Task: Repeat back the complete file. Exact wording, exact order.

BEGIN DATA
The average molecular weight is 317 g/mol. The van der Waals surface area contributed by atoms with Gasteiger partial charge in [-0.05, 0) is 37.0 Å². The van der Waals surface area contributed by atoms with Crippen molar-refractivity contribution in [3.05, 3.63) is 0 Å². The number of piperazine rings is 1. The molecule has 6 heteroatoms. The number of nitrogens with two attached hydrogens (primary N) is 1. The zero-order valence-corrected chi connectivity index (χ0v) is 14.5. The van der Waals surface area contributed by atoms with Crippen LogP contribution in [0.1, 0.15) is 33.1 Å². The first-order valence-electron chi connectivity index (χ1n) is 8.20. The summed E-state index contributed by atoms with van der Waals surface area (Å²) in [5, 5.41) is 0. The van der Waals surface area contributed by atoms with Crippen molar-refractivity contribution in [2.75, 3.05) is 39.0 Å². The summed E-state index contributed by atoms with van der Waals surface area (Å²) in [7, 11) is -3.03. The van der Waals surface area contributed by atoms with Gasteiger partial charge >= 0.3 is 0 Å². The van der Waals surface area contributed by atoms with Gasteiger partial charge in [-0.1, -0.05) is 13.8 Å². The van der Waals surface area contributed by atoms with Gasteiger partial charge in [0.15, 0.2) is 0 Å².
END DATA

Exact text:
The average molecular weight is 317 g/mol. The van der Waals surface area contributed by atoms with Gasteiger partial charge in [-0.05, 0) is 37.0 Å². The van der Waals surface area contributed by atoms with Crippen molar-refractivity contribution in [3.05, 3.63) is 0 Å². The number of piperazine rings is 1. The molecule has 6 heteroatoms. The number of nitrogens with two attached hydrogens (primary N) is 1. The zero-order valence-corrected chi connectivity index (χ0v) is 14.5. The van der Waals surface area contributed by atoms with Crippen LogP contribution in [0.1, 0.15) is 33.1 Å². The first-order valence-electron chi connectivity index (χ1n) is 8.20. The summed E-state index contributed by atoms with van der Waals surface area (Å²) in [5, 5.41) is 0. The van der Waals surface area contributed by atoms with Crippen molar-refractivity contribution in [2.75, 3.05) is 39.0 Å². The summed E-state index contributed by atoms with van der Waals surface area (Å²) in [7, 11) is -3.03. The van der Waals surface area contributed by atoms with Gasteiger partial charge >= 0.3 is 0 Å². The van der Waals surface area contributed by atoms with Gasteiger partial charge in [-0.1, -0.05) is 13.8 Å². The van der Waals surface area contributed by atoms with Gasteiger partial charge in [0.15, 0.2) is 0 Å².